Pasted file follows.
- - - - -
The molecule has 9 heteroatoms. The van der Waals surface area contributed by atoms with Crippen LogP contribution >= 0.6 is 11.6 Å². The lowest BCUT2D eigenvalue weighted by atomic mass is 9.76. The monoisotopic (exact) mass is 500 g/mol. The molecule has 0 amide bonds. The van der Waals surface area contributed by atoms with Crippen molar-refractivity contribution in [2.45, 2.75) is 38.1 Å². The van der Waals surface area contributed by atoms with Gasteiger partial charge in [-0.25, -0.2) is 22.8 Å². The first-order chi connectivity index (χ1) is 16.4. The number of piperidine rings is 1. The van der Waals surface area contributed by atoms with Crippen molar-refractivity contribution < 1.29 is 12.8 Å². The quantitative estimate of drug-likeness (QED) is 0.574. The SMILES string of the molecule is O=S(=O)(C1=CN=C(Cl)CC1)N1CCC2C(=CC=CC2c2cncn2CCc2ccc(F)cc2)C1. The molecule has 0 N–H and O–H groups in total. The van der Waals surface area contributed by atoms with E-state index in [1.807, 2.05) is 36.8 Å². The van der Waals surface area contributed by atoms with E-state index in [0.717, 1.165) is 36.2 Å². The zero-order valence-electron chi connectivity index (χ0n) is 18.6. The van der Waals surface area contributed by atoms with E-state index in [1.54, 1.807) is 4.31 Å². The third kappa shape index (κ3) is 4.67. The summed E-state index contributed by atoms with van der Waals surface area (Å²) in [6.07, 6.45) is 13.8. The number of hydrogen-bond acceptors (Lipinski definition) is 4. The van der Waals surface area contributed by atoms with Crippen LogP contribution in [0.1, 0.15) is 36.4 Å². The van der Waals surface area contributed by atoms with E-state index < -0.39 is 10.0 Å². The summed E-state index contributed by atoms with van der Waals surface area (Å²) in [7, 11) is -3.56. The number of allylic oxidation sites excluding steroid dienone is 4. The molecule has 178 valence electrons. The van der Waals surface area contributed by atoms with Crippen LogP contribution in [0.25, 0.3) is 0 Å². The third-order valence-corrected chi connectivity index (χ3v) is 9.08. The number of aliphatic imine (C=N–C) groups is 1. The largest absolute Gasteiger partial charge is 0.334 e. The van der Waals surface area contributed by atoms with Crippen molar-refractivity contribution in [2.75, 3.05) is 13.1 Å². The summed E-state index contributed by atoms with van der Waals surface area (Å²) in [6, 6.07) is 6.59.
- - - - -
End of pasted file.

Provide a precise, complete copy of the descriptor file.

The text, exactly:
The molecule has 9 heteroatoms. The van der Waals surface area contributed by atoms with Crippen LogP contribution >= 0.6 is 11.6 Å². The lowest BCUT2D eigenvalue weighted by atomic mass is 9.76. The monoisotopic (exact) mass is 500 g/mol. The molecule has 0 amide bonds. The van der Waals surface area contributed by atoms with Crippen molar-refractivity contribution in [2.45, 2.75) is 38.1 Å². The van der Waals surface area contributed by atoms with Gasteiger partial charge in [-0.25, -0.2) is 22.8 Å². The first-order chi connectivity index (χ1) is 16.4. The number of piperidine rings is 1. The van der Waals surface area contributed by atoms with Crippen molar-refractivity contribution < 1.29 is 12.8 Å². The quantitative estimate of drug-likeness (QED) is 0.574. The SMILES string of the molecule is O=S(=O)(C1=CN=C(Cl)CC1)N1CCC2C(=CC=CC2c2cncn2CCc2ccc(F)cc2)C1. The molecule has 0 N–H and O–H groups in total. The van der Waals surface area contributed by atoms with E-state index in [1.807, 2.05) is 36.8 Å². The van der Waals surface area contributed by atoms with E-state index in [0.717, 1.165) is 36.2 Å². The zero-order valence-electron chi connectivity index (χ0n) is 18.6. The van der Waals surface area contributed by atoms with E-state index in [1.54, 1.807) is 4.31 Å². The third kappa shape index (κ3) is 4.67. The summed E-state index contributed by atoms with van der Waals surface area (Å²) in [6.07, 6.45) is 13.8. The number of hydrogen-bond acceptors (Lipinski definition) is 4. The van der Waals surface area contributed by atoms with Crippen LogP contribution in [0.1, 0.15) is 36.4 Å². The van der Waals surface area contributed by atoms with E-state index < -0.39 is 10.0 Å². The summed E-state index contributed by atoms with van der Waals surface area (Å²) in [7, 11) is -3.56. The number of allylic oxidation sites excluding steroid dienone is 4. The molecule has 178 valence electrons. The van der Waals surface area contributed by atoms with Crippen LogP contribution in [0.25, 0.3) is 0 Å². The third-order valence-corrected chi connectivity index (χ3v) is 9.08. The number of aliphatic imine (C=N–C) groups is 1. The largest absolute Gasteiger partial charge is 0.334 e. The van der Waals surface area contributed by atoms with Crippen molar-refractivity contribution in [2.75, 3.05) is 13.1 Å². The summed E-state index contributed by atoms with van der Waals surface area (Å²) in [6, 6.07) is 6.59.